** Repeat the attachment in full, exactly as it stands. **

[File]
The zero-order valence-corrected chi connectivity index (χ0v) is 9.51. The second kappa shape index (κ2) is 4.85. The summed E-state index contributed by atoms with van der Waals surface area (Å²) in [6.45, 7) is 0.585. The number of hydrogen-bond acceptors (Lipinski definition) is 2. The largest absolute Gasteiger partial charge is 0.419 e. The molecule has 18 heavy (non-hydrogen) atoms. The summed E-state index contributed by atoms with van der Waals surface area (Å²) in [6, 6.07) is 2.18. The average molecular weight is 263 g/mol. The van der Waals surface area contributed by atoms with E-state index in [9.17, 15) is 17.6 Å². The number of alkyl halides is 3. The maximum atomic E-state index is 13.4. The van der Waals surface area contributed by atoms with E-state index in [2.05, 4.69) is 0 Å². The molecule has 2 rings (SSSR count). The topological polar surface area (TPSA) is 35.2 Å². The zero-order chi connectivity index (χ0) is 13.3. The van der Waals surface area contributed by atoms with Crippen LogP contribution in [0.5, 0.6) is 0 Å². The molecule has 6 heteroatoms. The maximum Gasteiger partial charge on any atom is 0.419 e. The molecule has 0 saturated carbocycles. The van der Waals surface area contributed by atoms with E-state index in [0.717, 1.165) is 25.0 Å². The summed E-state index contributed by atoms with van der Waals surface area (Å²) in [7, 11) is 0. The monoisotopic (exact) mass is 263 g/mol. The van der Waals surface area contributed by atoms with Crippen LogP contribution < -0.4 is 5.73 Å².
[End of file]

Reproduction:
The zero-order valence-corrected chi connectivity index (χ0v) is 9.51. The second kappa shape index (κ2) is 4.85. The summed E-state index contributed by atoms with van der Waals surface area (Å²) in [6.45, 7) is 0.585. The number of hydrogen-bond acceptors (Lipinski definition) is 2. The largest absolute Gasteiger partial charge is 0.419 e. The molecule has 18 heavy (non-hydrogen) atoms. The summed E-state index contributed by atoms with van der Waals surface area (Å²) in [6, 6.07) is 2.18. The average molecular weight is 263 g/mol. The van der Waals surface area contributed by atoms with E-state index in [9.17, 15) is 17.6 Å². The number of alkyl halides is 3. The maximum atomic E-state index is 13.4. The van der Waals surface area contributed by atoms with E-state index in [2.05, 4.69) is 0 Å². The molecule has 2 rings (SSSR count). The topological polar surface area (TPSA) is 35.2 Å². The zero-order chi connectivity index (χ0) is 13.3. The van der Waals surface area contributed by atoms with Crippen LogP contribution in [0.5, 0.6) is 0 Å². The molecule has 6 heteroatoms. The maximum Gasteiger partial charge on any atom is 0.419 e. The molecule has 0 saturated carbocycles. The van der Waals surface area contributed by atoms with E-state index in [0.717, 1.165) is 25.0 Å². The summed E-state index contributed by atoms with van der Waals surface area (Å²) in [7, 11) is 0. The monoisotopic (exact) mass is 263 g/mol. The van der Waals surface area contributed by atoms with Crippen LogP contribution < -0.4 is 5.73 Å².